CMOS Rolling Shutter Removal – Plugin Shootout!

I’m getting away with whip pans like these.

Or just about, anyway.

That said, I’m not going to bore you with an explanation of what rolling shutter is. Chances are that – before you reached this blog – you already went through the torture of a few hundred posts and videos of everyone else demonstrating rolling shutter – without the slightest suggestion of a good CMOS skew and jello removal tool.

You can relax now, for I’m going to show you a comparison between the five filters that are available for doing just that, and the most professional one of the lot.

Better yet, the best one isn’t even the most expensive.

Following is our list of candidates:

  1. The DeShaker plugin for VirtualDub:
    • Free; requires that you convert your footage to AVI before importing.
  2. Adobe’s After Effects’ Warp Stabilizer, available since CS5.5:
    • Requires purchase of one of the Adobe suites. Not necessarily cheap.
    • Note: CS6 is equipped with a dedicated rolling shutter corrector, but I did not have time to download CS6 to try it.
  3. ProDAD’s Mercalli PRO Version 2
    • $249 from the ProDAD website
    • Sony Vegas – since version 10 – contains a simplified version of Mercalli; we’ll cover only the standalone.
  4. New Blue FX’s Video Essentials III plugin, which contains a rolling shutter removal tool.
    • Works with Adobe After Effects, AVID Media Composer, and Sony Vegas, amongst others. $130, plus the cost of your editor.
  5. The Foundry’s Rollingshutter plugin for Nuke and After Effects
    • A cool $500.

Do note that I’m taking this from the point of view of PC’s, though MAC users have a rolling shutter removal tool in Apple’s Final Cut 10, and the Foundry’s plugin is also MAC compatible.

Seeing as there is no better way to see the results than a video, I prepared three rolling shutter examples and ran them through each of the five filters:

Though not covered in the video, program usability presents a concern as well; after all, a timely workflow is essential to smooth editing.

Conclusions:

  • DeShaker is an absolute nightmare to use. Besides having to convert footage to AVI (I used Pazera MOV to AVI to do so – it was quicker than Adobe Media Encoder) before even importing it, setting the plugin up in VirtualDub is a hassle, and it takes ages to analyze the footage. You’ll wind up with some pretty big AVI files to clean off your drive too unless you install and compress with the x264vfw plugin.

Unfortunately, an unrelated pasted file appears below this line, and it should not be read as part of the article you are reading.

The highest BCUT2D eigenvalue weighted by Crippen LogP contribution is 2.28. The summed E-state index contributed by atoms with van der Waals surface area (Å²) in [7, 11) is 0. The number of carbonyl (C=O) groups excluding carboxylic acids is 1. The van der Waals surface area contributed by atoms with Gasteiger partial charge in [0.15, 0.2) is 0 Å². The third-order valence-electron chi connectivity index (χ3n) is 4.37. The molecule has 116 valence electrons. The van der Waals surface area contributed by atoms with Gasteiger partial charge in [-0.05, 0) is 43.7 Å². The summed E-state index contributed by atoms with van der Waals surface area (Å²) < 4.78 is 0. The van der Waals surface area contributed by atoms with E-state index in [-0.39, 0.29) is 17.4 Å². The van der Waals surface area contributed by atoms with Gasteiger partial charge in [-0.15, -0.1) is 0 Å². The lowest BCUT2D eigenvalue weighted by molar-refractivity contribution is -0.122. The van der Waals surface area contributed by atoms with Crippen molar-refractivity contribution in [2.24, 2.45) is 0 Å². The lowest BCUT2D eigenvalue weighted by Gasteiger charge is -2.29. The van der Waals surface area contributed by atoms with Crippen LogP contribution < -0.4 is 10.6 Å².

• Warp Stabilizer, along with the New Blue FX and Foundry plugins run the same as most other effect plugins for After Effects. New Blue FX had a tendency of crashing AE at times, while The Foundry’s plugin can become a long and drawn-out process.
  • Mercalli is ridiculously fast, and arguably the most user intuitive. It almost looks too simplistic and mainstream to be a professional tool, but – as proven by the footage tests – it is superior to everything else as a general-purpose tool.
    • At best, the only further improvement would be to correct individual extreme skew issues with New Blue FX before importing into Mercalli. With certain footage, this workflow could remove rolling shutter skew entirely.

One last option remains for CMOS skew removal (exclusively – this method will not correct for jello/jitter), if you do not mind a bit of DIY: Layer seven or eight feathered copies of the problematic footage over each other, with each successive clip (from top to bottom) playing progressively slower than the first – thereby correcting for the top-to-bottom scan delay in most CMOS sensors.

on Vimeo has a brilliant video tutorial of this method: http://vimeo.com/10130633

Regardless, a powerful filter does not negate that one can ignore CMOS rolling shutter when shooting, expecting that you can fix everything in post. That’s not a reasonable though – you simply cannot walk into a shoot and expect to get away with it.

If absolute perfection is what you need, the Black Magic Production Camera 4K – with global shutter – should be your next purchase, rather than a rolling shutter corrector.

In fact, I fully intend to become the Man with the BMPC 4K someday, but that’s the future.

Where did I leave my DeLorean?

No monetary compensation was provided for the mention of any of the products listed. All were tested during product trial periods or were purchased by myself.

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